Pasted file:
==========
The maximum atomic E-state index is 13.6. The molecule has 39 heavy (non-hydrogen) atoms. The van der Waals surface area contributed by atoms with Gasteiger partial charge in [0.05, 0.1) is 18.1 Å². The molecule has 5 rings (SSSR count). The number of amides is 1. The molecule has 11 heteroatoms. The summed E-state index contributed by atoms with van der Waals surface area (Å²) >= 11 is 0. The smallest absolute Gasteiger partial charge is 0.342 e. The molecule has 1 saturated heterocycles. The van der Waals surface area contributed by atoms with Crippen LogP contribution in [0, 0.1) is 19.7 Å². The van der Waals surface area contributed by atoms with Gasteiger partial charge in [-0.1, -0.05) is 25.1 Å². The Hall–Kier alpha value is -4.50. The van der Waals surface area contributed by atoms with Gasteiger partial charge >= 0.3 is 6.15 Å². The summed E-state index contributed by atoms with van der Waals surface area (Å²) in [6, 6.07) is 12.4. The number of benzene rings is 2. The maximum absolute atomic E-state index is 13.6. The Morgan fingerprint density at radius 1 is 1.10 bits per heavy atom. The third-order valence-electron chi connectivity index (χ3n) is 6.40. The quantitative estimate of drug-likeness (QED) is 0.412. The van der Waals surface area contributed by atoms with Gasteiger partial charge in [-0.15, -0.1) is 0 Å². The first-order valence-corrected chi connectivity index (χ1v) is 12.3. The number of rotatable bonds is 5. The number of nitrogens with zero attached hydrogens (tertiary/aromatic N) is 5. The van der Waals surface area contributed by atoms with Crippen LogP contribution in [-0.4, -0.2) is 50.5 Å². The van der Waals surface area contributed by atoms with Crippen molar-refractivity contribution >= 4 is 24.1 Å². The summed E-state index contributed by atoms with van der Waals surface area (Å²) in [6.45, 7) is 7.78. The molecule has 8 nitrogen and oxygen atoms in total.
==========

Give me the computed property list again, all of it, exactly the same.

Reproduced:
The maximum atomic E-state index is 13.6. The molecule has 39 heavy (non-hydrogen) atoms. The van der Waals surface area contributed by atoms with Gasteiger partial charge in [0.05, 0.1) is 18.1 Å². The molecule has 5 rings (SSSR count). The number of amides is 1. The molecule has 11 heteroatoms. The summed E-state index contributed by atoms with van der Waals surface area (Å²) >= 11 is 0. The smallest absolute Gasteiger partial charge is 0.342 e. The molecule has 1 saturated heterocycles. The van der Waals surface area contributed by atoms with Crippen LogP contribution in [0, 0.1) is 19.7 Å². The van der Waals surface area contributed by atoms with Gasteiger partial charge in [-0.1, -0.05) is 25.1 Å². The Hall–Kier alpha value is -4.50. The van der Waals surface area contributed by atoms with Gasteiger partial charge >= 0.3 is 6.15 Å². The summed E-state index contributed by atoms with van der Waals surface area (Å²) in [6, 6.07) is 12.4. The number of benzene rings is 2. The maximum absolute atomic E-state index is 13.6. The Morgan fingerprint density at radius 1 is 1.10 bits per heavy atom. The third-order valence-electron chi connectivity index (χ3n) is 6.40. The quantitative estimate of drug-likeness (QED) is 0.412. The van der Waals surface area contributed by atoms with Gasteiger partial charge in [-0.15, -0.1) is 0 Å². The first-order valence-corrected chi connectivity index (χ1v) is 12.3. The number of rotatable bonds is 5. The number of nitrogens with zero attached hydrogens (tertiary/aromatic N) is 5. The van der Waals surface area contributed by atoms with Crippen LogP contribution in [-0.4, -0.2) is 50.5 Å². The van der Waals surface area contributed by atoms with Crippen molar-refractivity contribution >= 4 is 24.1 Å². The summed E-state index contributed by atoms with van der Waals surface area (Å²) in [6.45, 7) is 7.78. The molecule has 8 nitrogen and oxygen atoms in total.